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Washington D.C.

sidewalk dining in washington dc

Washington's vibrant restaurant scene has been gaining national attention as it moves from meat and potatoes to a more creative environment. At top-end and historic restaurants near Capitol Hill you can dine with the movers and shakers, or head to Adams Morgan (specifically 18th Street NW, south from Columbia Road) for an array of ethnic cuisine. The historic Union Station railway station has a large food court for a quick lunch (everything from Cajun to crepes).

You can carbo-load at Michelin-starred Tail Up Goat, where pastas and breads -- all made in-house -- take center stage. This Adams Morgan bistro offers unique dishes (seaweed sourdough; lasagna with goat, kale and anchovy) in a laid-back atmosphere.

Ben's Chili Bowl is a landmark lunch spot -- the signature dish being a chili-covered "half-smoke" hot dog. The place has been at its original U Street location since 1960 and was featured in the movie "The Pelican Brief." (There's now a handful of other locations, including H Street and Arlington.)

For delicious hot and cold mezze (Turkish, Greek and Lebanese appetizers) perfect for sharing, head to Zaytinya. Construct a meal from small plates like falafel, grilled Mediterranean octopus and lamb kebabs. There are numerous vegetarian options.

A longstanding favorite a stone's throw from the White House, the Old Ebbitt Grill is the oldest bar in town, established in 1856, and a good spot for breakfast, brunch, lunch or dinner amid a display of Teddy Roosevelt's hunting trophies. Presidents Grant, Cleveland and Harding were also regulars here. Sit in the mahogany and velvet booths, and you may spot politicians and journalists among your fellow diners. There's a lengthy menu, but oysters are a specialty.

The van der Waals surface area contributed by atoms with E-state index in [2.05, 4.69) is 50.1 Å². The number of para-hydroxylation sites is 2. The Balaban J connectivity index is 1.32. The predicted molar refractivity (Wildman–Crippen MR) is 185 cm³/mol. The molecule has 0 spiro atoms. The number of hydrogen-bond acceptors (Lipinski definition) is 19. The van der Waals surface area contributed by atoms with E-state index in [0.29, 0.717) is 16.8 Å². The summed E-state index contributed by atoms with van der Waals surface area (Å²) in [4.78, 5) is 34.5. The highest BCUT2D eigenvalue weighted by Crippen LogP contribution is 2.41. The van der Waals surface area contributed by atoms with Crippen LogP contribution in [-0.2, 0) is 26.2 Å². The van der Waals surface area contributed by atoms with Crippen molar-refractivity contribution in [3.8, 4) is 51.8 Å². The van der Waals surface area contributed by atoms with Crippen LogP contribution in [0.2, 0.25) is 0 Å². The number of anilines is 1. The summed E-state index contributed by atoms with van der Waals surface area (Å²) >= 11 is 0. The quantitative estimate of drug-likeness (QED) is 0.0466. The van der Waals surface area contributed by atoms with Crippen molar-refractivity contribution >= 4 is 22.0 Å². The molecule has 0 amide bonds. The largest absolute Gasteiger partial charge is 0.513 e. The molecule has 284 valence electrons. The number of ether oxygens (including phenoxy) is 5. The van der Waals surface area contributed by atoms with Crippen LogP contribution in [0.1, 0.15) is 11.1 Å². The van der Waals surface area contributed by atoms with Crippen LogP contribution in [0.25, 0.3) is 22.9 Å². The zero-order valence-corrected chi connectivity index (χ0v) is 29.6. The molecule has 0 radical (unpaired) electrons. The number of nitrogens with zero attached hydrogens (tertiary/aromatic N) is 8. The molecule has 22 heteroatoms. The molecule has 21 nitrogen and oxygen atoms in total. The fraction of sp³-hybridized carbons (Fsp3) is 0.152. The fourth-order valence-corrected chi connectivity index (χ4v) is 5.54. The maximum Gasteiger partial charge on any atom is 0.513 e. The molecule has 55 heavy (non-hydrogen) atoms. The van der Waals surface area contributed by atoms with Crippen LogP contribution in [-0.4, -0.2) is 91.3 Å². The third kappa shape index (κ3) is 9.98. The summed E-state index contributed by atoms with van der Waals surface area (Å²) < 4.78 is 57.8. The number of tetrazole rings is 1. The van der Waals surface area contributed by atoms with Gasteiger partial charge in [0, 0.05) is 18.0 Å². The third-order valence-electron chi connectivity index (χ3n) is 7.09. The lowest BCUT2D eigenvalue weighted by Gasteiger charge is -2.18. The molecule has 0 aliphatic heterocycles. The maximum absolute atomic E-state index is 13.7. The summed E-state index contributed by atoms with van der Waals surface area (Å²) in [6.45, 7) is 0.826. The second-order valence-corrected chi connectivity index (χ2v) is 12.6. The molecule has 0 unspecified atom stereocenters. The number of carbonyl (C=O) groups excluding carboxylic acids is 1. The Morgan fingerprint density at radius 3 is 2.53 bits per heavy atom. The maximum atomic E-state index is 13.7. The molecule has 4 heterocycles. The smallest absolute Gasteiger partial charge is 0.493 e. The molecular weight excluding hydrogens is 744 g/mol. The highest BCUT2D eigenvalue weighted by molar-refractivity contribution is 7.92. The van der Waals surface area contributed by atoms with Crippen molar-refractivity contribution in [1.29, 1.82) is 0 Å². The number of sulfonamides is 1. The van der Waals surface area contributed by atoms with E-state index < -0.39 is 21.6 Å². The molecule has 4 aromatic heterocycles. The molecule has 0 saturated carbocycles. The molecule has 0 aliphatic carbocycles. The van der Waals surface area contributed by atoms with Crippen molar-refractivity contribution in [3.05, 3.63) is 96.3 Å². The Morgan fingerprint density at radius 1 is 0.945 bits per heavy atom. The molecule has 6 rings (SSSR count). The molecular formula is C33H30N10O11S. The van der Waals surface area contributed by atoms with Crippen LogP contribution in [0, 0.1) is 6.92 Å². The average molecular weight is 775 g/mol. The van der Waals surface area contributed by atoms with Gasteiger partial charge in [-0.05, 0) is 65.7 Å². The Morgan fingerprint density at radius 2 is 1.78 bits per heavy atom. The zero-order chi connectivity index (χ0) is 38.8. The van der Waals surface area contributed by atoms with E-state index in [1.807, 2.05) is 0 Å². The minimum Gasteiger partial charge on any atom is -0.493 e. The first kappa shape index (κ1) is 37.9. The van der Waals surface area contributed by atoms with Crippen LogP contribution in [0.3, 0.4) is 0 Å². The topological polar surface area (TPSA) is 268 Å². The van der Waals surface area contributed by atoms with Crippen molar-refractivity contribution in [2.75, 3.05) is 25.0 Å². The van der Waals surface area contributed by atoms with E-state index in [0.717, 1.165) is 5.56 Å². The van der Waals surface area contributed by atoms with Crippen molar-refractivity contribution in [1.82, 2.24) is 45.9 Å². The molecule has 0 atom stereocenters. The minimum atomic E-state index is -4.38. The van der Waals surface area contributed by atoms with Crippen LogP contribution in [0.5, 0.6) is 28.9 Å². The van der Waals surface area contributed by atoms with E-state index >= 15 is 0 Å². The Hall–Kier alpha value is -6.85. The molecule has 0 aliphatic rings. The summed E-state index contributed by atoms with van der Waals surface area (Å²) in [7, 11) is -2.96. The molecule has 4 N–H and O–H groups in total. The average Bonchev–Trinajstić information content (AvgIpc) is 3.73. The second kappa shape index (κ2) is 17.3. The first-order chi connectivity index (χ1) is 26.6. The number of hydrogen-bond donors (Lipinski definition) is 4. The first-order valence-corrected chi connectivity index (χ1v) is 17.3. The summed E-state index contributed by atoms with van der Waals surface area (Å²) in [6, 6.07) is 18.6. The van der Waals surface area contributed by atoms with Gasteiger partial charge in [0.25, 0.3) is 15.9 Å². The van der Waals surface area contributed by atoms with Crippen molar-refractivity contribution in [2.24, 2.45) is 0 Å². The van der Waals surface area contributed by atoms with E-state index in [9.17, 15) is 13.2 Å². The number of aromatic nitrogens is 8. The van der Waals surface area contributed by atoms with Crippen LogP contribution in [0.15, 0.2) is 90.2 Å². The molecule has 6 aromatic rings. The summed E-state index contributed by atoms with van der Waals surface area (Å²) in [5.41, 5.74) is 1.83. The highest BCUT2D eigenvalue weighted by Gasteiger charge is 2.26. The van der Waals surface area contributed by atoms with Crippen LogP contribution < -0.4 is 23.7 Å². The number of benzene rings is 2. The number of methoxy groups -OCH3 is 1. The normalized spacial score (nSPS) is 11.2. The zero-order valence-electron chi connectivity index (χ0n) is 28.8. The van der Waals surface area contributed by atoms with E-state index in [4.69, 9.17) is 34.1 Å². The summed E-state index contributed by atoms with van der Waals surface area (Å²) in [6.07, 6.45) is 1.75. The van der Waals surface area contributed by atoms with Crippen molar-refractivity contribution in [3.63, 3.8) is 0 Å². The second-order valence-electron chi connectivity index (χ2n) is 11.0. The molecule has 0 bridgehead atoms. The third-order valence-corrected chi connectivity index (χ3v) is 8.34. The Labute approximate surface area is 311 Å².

The name of upscale Indian restaurant Rasika is Sanskrit for "flavors." There are multiple tasting menus on offer, or you can order a la carte from a menu that includes dishes such as tandoori salmon, halibut Goan curry and duck vindaloo. The excellent wine list is a nice bonus.

Discover Balkan cuisine at Ambar, in Capitol Hill. The restaurant's original location is in Belgrade, Serbia, and the founders have brought those local flavors to diners in D.C. Order the "Balkan Experience" for the table, and everyone can sample unlimited small plates and drinks -- such as crispy phyllo meat pies, stuffed sour cabbage and "drunken mussels" (with fruit brandy, garlic and capers).

For a quick and cheap bite in Adams Morgan, the Amsterdam Falafelshop serves falafel and French fries accompanied by a huge bar of condiments and sides including hummus, red pepper sauce, baba ghanoush and tomato/cucumber salad.

Movers and shakers do power lunches and dinners at Charlie Palmer Steak, where the menu includes meat, game and fish, creatively prepared, and the extensive wine list is unusual in that it's all-American. Views out the windows are of Capitol Hill.

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